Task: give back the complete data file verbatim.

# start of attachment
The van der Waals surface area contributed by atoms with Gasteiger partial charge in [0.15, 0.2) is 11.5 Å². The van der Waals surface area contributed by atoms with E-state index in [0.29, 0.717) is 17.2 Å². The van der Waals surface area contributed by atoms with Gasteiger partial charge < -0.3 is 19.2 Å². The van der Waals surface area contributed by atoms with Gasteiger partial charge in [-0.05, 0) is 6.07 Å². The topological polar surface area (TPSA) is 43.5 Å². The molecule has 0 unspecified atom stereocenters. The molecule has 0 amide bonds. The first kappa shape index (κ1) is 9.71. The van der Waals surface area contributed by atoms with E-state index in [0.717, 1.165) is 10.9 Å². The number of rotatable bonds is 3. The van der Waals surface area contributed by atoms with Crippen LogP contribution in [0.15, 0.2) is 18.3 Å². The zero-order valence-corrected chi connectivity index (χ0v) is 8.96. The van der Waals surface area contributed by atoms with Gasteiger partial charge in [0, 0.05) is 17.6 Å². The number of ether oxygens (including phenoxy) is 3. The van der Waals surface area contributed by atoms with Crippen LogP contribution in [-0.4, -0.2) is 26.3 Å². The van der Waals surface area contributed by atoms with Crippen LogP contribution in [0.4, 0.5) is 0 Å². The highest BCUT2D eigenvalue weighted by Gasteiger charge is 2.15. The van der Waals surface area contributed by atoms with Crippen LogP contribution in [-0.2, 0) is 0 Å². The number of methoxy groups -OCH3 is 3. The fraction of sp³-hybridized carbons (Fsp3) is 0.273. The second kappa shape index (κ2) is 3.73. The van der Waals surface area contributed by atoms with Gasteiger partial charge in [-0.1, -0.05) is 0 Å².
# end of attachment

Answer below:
The van der Waals surface area contributed by atoms with Gasteiger partial charge in [0.15, 0.2) is 11.5 Å². The van der Waals surface area contributed by atoms with E-state index in [0.29, 0.717) is 17.2 Å². The van der Waals surface area contributed by atoms with Gasteiger partial charge < -0.3 is 19.2 Å². The van der Waals surface area contributed by atoms with Gasteiger partial charge in [-0.05, 0) is 6.07 Å². The topological polar surface area (TPSA) is 43.5 Å². The molecule has 0 unspecified atom stereocenters. The molecule has 0 amide bonds. The first kappa shape index (κ1) is 9.71. The van der Waals surface area contributed by atoms with E-state index in [0.717, 1.165) is 10.9 Å². The number of rotatable bonds is 3. The van der Waals surface area contributed by atoms with Crippen LogP contribution in [0.15, 0.2) is 18.3 Å². The zero-order valence-corrected chi connectivity index (χ0v) is 8.96. The van der Waals surface area contributed by atoms with Gasteiger partial charge in [0, 0.05) is 17.6 Å². The number of ether oxygens (including phenoxy) is 3. The van der Waals surface area contributed by atoms with Crippen LogP contribution in [-0.4, -0.2) is 26.3 Å². The van der Waals surface area contributed by atoms with Crippen LogP contribution in [0.4, 0.5) is 0 Å². The highest BCUT2D eigenvalue weighted by Gasteiger charge is 2.15. The van der Waals surface area contributed by atoms with Crippen LogP contribution in [-0.2, 0) is 0 Å². The number of methoxy groups -OCH3 is 3. The fraction of sp³-hybridized carbons (Fsp3) is 0.273. The second kappa shape index (κ2) is 3.73. The van der Waals surface area contributed by atoms with Gasteiger partial charge in [-0.1, -0.05) is 0 Å².